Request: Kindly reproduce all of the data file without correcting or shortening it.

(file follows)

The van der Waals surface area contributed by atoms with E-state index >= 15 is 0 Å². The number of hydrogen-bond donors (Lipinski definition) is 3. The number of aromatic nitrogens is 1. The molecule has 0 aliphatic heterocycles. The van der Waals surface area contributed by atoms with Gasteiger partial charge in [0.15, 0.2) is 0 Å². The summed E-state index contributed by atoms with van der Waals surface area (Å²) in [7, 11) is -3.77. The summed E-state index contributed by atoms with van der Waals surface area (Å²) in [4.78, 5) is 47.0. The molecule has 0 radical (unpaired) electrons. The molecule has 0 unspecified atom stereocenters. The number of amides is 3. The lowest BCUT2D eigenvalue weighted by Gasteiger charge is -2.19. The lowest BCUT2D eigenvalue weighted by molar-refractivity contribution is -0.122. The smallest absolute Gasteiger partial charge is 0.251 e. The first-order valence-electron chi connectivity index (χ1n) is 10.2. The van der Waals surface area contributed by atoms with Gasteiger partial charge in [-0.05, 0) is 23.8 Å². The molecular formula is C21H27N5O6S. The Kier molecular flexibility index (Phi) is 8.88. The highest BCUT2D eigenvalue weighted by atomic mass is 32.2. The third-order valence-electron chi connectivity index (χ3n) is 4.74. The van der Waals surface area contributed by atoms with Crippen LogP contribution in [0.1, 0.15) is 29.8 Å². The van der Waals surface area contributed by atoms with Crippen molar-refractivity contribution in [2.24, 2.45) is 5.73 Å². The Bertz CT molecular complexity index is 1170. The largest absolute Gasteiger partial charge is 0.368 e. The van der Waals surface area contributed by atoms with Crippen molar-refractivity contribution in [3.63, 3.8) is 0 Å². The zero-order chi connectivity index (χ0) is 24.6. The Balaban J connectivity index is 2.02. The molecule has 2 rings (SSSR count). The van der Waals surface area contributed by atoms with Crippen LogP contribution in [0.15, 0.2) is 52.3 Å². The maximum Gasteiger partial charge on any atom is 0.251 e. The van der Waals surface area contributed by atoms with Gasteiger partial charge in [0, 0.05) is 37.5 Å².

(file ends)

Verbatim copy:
The van der Waals surface area contributed by atoms with E-state index >= 15 is 0 Å². The number of hydrogen-bond donors (Lipinski definition) is 3. The number of aromatic nitrogens is 1. The molecule has 0 aliphatic heterocycles. The van der Waals surface area contributed by atoms with Gasteiger partial charge in [0.15, 0.2) is 0 Å². The summed E-state index contributed by atoms with van der Waals surface area (Å²) in [7, 11) is -3.77. The summed E-state index contributed by atoms with van der Waals surface area (Å²) in [4.78, 5) is 47.0. The molecule has 0 radical (unpaired) electrons. The molecule has 0 unspecified atom stereocenters. The number of amides is 3. The lowest BCUT2D eigenvalue weighted by Gasteiger charge is -2.19. The lowest BCUT2D eigenvalue weighted by molar-refractivity contribution is -0.122. The smallest absolute Gasteiger partial charge is 0.251 e. The first-order valence-electron chi connectivity index (χ1n) is 10.2. The van der Waals surface area contributed by atoms with Gasteiger partial charge in [-0.05, 0) is 23.8 Å². The molecular formula is C21H27N5O6S. The Kier molecular flexibility index (Phi) is 8.88. The highest BCUT2D eigenvalue weighted by atomic mass is 32.2. The third-order valence-electron chi connectivity index (χ3n) is 4.74. The van der Waals surface area contributed by atoms with Crippen LogP contribution in [0.1, 0.15) is 29.8 Å². The van der Waals surface area contributed by atoms with Crippen molar-refractivity contribution in [2.24, 2.45) is 5.73 Å². The Bertz CT molecular complexity index is 1170. The largest absolute Gasteiger partial charge is 0.368 e. The van der Waals surface area contributed by atoms with Crippen molar-refractivity contribution in [3.63, 3.8) is 0 Å². The zero-order chi connectivity index (χ0) is 24.6. The Balaban J connectivity index is 2.02. The molecule has 2 rings (SSSR count). The van der Waals surface area contributed by atoms with Crippen LogP contribution in [0.15, 0.2) is 52.3 Å². The maximum Gasteiger partial charge on any atom is 0.251 e. The van der Waals surface area contributed by atoms with Gasteiger partial charge in [0, 0.05) is 37.5 Å².